Scientists say Siberia will be habitable after climate change.
The study predicts that much of Asiatic Russia may become habitable by the end of the 21st century.
An inhospitable region of Siberia may become habitable by the end of the 21st century, according to a study by a team from the Federal Research Center in Krasnoyarsk, Russia, and the National Aeronautics Institute in the United States.
Researchers looked at current climate scenarios and made predictions to examine climate change in the region and discover the potential for humans to live in the area over the course of this century.
Published in Environmental Research Letters, the study states that with 13 million square kilometers, Asiatic Russia accounts for 77% of the country’s land area. However, the population of this territory corresponds to only 27% of the total Russian population and is concentrated along a forest in the south, with its comfortable climate and fertile soil.
“We wanted to learn if future changes in climate could lead the less hospitable parts of Asian Russia to become more habitable to humans,” said study lead author Elena Parfenova.
In order to carry out the analysis, the researchers evaluated temperature data and annual precipitation of possible scenarios of climate change to find their respective effects on three climatic indexes that are important for human habitation: environmental sustainability, winter severity and permafrost coverage ( ice).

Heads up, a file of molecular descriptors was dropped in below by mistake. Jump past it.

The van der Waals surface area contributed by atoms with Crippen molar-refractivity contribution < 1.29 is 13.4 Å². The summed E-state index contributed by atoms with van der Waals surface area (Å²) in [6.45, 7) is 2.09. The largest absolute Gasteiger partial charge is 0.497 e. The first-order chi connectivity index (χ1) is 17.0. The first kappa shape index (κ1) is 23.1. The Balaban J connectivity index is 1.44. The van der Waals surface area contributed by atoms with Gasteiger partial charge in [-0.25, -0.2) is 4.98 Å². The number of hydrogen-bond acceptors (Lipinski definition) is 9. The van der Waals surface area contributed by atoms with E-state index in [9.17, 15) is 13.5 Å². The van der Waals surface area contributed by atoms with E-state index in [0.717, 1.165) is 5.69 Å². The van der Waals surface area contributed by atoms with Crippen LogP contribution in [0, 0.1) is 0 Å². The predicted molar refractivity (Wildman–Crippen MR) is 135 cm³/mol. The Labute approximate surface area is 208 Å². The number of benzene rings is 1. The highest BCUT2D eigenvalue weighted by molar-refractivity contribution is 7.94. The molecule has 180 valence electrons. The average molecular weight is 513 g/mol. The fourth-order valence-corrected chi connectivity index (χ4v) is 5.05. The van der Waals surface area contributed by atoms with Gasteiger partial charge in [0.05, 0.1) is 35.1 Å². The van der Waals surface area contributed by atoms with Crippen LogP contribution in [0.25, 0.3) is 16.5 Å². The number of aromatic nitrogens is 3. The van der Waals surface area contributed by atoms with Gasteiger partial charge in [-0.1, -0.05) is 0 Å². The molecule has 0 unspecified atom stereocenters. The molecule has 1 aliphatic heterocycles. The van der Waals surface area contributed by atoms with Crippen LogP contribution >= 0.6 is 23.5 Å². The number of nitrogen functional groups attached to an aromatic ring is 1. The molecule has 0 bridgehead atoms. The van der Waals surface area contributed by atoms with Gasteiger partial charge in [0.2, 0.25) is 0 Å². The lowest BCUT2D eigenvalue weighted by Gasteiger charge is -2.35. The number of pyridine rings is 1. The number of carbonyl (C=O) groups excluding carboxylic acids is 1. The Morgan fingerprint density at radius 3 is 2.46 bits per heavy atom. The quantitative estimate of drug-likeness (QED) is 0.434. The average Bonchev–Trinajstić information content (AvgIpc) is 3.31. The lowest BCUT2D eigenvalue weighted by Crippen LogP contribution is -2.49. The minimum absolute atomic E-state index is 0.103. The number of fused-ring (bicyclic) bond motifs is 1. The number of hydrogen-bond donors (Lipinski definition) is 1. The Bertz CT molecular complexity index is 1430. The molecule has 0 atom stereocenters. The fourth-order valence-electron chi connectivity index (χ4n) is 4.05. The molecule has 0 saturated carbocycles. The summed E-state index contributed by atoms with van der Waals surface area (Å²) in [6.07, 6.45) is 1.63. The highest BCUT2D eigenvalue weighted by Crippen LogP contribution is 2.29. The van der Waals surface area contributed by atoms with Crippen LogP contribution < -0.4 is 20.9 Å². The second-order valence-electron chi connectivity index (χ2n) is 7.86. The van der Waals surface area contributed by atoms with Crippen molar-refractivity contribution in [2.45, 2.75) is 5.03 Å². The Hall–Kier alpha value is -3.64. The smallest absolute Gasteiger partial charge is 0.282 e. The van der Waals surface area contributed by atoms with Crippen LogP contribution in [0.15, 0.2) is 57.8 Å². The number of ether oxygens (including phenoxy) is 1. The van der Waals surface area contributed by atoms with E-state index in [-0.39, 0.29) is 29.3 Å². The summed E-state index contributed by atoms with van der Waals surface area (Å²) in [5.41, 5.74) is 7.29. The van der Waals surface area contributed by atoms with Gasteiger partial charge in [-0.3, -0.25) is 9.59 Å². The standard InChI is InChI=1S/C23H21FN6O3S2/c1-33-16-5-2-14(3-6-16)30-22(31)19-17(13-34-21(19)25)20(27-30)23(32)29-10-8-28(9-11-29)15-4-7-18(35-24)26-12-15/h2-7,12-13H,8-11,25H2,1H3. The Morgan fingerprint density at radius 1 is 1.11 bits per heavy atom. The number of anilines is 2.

The simulations showed that, in the 2080s, Asiatic Russia would have a milder climate, with permafrost decreasing from the current 65% to 40%. Even in a scenario with the least possible climate change, the researchers revealed that there would be a fivefold increase in the territory’s ability to sustain itself and become attractive to human populations.
“In a future warmer climate, food security in terms of crop distribution and production capacity will likely become more favorable for people to support settlements,” Parfenova said.